REPORTING FROM PARIS -- An award-winning American-born journalist and a French photographer died in the besieged Syrian city of Homs on Wednesday, after the building in which they were taking shelter came under attack.
Veteran foreign correspondent Marie Colvin and photographer Remi Ochlik were killed by a rocket as they tried to escape from the house that was being shelled.
After the French government confirmed the deaths, tributes poured in for Colvin, 55, a reporter for the Sunday Times of London who had covered conflicts in Kosovo, Chechnya, Iraq, Afghanistan, Libya and the Middle East.
She was known for her courageous reporting from the world's hot spots and the black eye patch that she wore after losing an eye from a shrapnel wound while working in Sri Lanka in 2001.
Colvin was the only journalist from a British newspaper in the Homs district of Baba Amr and had filed reports on the "absolutely sickening" bloodshed she witnessed there in the days leading up to her death. Her report in the Sunday Times last weekend said the citizens of Homs were "waiting for a massacre."
In an interview with CNN and the BBC on Tuesday, she said: "I watched a little baby die today. Absolutely horrific ... his little tummy just kept heaving until he died. That is happening over and over and over. ... There is just shells, rockets and tank fire pouring into the civilian areas of this city, and it is just unrelenting.”
[Updated, 8:53 a.m. Feb. 22: Three other journalists were injured in the attack: Le Figaro journalist Edith Bouvier, 31, was wounded in the leg. Paul Conroy, a British freelance photographer working for the Sunday Times also suffered leg injuries. Humanitarian agencies were trying to get them out of the country, along with a third European journalist who was reportedly injured.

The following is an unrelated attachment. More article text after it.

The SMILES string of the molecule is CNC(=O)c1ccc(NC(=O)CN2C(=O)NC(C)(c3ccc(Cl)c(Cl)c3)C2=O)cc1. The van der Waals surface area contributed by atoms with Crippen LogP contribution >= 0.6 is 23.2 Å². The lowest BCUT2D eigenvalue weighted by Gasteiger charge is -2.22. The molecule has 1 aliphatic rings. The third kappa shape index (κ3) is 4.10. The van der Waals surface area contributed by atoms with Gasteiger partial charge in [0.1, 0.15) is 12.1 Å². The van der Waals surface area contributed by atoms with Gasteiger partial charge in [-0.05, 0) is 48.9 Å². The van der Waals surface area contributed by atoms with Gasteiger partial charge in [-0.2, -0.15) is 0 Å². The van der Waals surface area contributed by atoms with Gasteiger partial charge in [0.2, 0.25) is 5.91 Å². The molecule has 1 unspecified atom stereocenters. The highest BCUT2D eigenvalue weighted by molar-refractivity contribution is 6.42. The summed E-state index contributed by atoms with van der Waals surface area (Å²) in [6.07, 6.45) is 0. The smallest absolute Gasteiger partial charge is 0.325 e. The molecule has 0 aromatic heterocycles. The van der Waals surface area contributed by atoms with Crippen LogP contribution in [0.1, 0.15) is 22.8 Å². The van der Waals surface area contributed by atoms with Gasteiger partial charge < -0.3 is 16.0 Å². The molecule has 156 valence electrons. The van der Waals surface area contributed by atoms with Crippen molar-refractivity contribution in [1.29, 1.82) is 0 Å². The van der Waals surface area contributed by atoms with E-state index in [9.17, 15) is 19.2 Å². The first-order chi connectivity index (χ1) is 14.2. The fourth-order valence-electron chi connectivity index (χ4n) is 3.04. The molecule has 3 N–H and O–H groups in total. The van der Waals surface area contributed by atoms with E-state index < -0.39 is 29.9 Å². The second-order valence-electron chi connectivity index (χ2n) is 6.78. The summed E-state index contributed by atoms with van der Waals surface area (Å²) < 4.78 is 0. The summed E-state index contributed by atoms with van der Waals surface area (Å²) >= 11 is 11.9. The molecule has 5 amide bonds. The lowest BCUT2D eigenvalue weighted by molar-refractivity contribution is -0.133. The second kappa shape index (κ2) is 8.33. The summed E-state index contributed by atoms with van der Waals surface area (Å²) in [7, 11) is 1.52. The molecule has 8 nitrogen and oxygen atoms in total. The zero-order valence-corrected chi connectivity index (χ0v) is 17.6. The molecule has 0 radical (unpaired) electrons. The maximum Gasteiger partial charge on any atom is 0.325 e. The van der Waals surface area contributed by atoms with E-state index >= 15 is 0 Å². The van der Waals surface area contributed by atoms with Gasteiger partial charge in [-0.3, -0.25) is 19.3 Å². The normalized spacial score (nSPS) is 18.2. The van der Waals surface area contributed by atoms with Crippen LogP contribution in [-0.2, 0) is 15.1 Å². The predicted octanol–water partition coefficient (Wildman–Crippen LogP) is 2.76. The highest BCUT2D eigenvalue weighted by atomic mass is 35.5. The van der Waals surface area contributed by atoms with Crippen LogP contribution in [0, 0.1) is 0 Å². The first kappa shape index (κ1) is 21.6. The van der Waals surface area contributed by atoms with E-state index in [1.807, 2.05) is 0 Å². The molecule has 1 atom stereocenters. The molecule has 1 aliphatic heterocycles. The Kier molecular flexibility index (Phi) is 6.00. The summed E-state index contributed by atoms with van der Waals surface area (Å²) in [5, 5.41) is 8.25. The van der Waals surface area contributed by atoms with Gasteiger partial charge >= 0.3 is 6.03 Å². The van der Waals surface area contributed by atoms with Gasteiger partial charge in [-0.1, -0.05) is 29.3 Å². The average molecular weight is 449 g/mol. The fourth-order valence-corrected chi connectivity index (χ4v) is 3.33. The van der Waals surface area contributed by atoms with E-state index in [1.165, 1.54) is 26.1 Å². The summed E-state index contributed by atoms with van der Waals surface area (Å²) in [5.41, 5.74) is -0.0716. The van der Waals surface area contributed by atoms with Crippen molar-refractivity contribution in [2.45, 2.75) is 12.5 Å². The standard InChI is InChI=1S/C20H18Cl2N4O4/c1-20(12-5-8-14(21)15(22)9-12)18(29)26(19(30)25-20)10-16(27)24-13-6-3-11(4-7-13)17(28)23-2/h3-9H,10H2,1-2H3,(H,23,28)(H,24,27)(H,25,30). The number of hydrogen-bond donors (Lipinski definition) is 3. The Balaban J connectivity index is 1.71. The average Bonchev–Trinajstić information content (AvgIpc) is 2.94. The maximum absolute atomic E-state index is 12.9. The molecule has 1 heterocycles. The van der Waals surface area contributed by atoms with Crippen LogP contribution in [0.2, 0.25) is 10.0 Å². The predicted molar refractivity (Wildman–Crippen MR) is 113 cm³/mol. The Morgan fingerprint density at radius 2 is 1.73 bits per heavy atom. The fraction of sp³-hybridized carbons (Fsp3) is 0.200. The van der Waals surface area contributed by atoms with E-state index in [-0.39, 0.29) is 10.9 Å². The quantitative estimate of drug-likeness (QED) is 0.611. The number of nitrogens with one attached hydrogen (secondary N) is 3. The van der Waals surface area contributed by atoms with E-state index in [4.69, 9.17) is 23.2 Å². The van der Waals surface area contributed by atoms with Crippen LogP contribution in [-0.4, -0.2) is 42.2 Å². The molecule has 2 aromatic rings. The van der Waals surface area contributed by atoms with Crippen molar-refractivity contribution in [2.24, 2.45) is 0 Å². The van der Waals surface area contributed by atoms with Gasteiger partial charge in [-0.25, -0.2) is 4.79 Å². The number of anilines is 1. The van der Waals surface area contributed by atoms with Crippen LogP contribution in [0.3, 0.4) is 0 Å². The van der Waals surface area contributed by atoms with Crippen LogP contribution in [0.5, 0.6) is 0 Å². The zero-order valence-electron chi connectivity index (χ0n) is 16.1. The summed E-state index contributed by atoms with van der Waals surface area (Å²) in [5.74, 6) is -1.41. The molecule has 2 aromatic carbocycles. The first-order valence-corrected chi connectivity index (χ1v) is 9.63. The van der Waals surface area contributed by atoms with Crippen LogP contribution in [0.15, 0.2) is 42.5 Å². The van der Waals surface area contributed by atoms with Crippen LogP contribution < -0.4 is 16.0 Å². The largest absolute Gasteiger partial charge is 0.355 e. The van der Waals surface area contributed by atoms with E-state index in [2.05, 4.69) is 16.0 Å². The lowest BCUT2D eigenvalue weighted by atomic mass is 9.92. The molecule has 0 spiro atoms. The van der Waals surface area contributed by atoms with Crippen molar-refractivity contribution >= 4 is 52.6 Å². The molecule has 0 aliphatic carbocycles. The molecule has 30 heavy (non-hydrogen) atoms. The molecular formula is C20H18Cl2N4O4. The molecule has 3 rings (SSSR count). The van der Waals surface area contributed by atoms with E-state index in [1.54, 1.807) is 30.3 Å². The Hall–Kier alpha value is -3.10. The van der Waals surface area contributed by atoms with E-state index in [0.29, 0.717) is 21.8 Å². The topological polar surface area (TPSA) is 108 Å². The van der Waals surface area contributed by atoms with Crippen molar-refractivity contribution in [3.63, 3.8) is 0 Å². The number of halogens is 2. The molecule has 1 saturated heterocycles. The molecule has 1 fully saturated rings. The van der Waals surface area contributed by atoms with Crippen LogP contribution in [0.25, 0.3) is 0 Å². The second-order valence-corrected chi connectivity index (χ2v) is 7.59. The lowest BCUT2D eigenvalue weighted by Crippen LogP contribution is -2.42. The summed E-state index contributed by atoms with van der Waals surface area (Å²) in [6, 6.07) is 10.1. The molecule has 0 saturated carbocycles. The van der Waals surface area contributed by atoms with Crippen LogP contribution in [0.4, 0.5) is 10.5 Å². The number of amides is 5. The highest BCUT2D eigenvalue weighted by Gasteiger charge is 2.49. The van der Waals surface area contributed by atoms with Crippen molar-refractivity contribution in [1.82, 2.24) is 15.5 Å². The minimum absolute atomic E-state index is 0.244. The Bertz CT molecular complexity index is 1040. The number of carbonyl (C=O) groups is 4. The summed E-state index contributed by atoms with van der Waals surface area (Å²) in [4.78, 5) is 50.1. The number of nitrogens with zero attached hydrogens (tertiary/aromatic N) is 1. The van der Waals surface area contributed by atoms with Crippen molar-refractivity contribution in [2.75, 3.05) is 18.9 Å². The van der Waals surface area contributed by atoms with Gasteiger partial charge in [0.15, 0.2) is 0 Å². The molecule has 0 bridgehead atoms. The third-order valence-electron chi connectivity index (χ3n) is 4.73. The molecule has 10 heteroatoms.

The two dead journalists were among 27 people killed in Syria on Wednesday, according to anti-regime activists.]
In Paris, French Foreign Minister Alain Juppe said the deaths of Colvin and Ochlik would be investigated.
"It's another demonstration of the degradation of the situation in Syria and of a repression that is more and more intolerable," he told reporters.
Peter Bouckaert, Human Rights Watch's emergencies director and an expert in humanitarian crises, knew Colvin and said that "she was one of the most fearless and dedicated reporters I have ever met in my 14 years covering war, and someone I looked up to as a hero and an inspiration.
"For Marie, covering war wasn't about doing a few quick interviews and writing up a quick story. She experienced war alongside those who suffered in war, and her writings had a particular vividness because of what she had dared to see and experience."
Colvin, from Oyster Bay, N.Y., was married three times. She twice won the British Press Award for best foreign correspondent, as well as awards from the International Women's Media Foundation.
In November 2010, during a service to commemorate journalists who had died covering conflicts in the 21st century, Colvin outlined many of the dangers facing war reporters, whose mission is to report the horrors of war "with accuracy and without prejudice."
"We always have to ask ourselves whether the level of risk is worth the story," she said. "What is bravery, and what is bravado? Journalists covering combat shoulder great responsibilities and face difficult choices. Sometimes they pay the ultimate price."
-- Kim Willsher
Photos: Marie Colvin and Remi Ochlik. Credit: Stephane de Sakutin / AFP/Getty Images